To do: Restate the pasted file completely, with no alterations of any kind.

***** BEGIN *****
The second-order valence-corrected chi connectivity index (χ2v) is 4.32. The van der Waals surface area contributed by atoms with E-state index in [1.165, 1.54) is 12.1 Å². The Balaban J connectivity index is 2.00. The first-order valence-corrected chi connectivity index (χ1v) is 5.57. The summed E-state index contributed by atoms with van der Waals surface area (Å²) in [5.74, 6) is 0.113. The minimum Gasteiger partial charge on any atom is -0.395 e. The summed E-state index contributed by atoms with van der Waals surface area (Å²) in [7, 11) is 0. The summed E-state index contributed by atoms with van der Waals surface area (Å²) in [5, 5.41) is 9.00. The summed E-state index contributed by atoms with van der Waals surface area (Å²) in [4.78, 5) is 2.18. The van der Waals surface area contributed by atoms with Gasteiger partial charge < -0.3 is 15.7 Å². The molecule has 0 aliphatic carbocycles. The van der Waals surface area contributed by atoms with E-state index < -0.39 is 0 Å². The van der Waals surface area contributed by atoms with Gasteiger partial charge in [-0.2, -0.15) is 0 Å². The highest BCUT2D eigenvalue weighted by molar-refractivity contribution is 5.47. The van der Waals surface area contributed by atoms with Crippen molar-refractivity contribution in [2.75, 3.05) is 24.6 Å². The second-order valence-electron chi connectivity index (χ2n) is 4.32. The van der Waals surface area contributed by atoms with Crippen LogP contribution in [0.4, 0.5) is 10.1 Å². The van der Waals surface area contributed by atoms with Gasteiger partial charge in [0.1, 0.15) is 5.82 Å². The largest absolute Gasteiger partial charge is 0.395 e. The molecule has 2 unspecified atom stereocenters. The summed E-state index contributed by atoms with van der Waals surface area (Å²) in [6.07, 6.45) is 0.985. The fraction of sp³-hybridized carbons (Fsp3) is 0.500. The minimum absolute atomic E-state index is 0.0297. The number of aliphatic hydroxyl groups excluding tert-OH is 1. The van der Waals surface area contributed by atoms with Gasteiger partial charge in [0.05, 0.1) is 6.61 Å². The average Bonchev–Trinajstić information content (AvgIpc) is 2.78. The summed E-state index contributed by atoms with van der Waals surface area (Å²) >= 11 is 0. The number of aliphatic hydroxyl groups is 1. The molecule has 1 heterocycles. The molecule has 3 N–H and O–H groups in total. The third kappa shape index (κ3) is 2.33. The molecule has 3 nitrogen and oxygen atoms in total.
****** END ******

The second-order valence-corrected chi connectivity index (χ2v) is 4.32. The van der Waals surface area contributed by atoms with E-state index in [1.165, 1.54) is 12.1 Å². The Balaban J connectivity index is 2.00. The first-order valence-corrected chi connectivity index (χ1v) is 5.57. The summed E-state index contributed by atoms with van der Waals surface area (Å²) in [5.74, 6) is 0.113. The minimum Gasteiger partial charge on any atom is -0.395 e. The summed E-state index contributed by atoms with van der Waals surface area (Å²) in [7, 11) is 0. The summed E-state index contributed by atoms with van der Waals surface area (Å²) in [5, 5.41) is 9.00. The summed E-state index contributed by atoms with van der Waals surface area (Å²) in [4.78, 5) is 2.18. The van der Waals surface area contributed by atoms with Gasteiger partial charge < -0.3 is 15.7 Å². The molecule has 0 aliphatic carbocycles. The van der Waals surface area contributed by atoms with E-state index < -0.39 is 0 Å². The van der Waals surface area contributed by atoms with Gasteiger partial charge in [-0.2, -0.15) is 0 Å². The highest BCUT2D eigenvalue weighted by molar-refractivity contribution is 5.47. The van der Waals surface area contributed by atoms with Crippen molar-refractivity contribution in [2.75, 3.05) is 24.6 Å². The second-order valence-electron chi connectivity index (χ2n) is 4.32. The van der Waals surface area contributed by atoms with Crippen LogP contribution in [0.4, 0.5) is 10.1 Å². The van der Waals surface area contributed by atoms with Gasteiger partial charge in [0.1, 0.15) is 5.82 Å². The largest absolute Gasteiger partial charge is 0.395 e. The molecule has 2 unspecified atom stereocenters. The summed E-state index contributed by atoms with van der Waals surface area (Å²) in [6.07, 6.45) is 0.985. The fraction of sp³-hybridized carbons (Fsp3) is 0.500. The minimum absolute atomic E-state index is 0.0297. The number of aliphatic hydroxyl groups excluding tert-OH is 1. The van der Waals surface area contributed by atoms with Gasteiger partial charge in [0.05, 0.1) is 6.61 Å². The average Bonchev–Trinajstić information content (AvgIpc) is 2.78. The summed E-state index contributed by atoms with van der Waals surface area (Å²) >= 11 is 0. The number of aliphatic hydroxyl groups is 1. The molecule has 1 heterocycles. The molecule has 3 N–H and O–H groups in total. The third kappa shape index (κ3) is 2.33. The molecule has 3 nitrogen and oxygen atoms in total.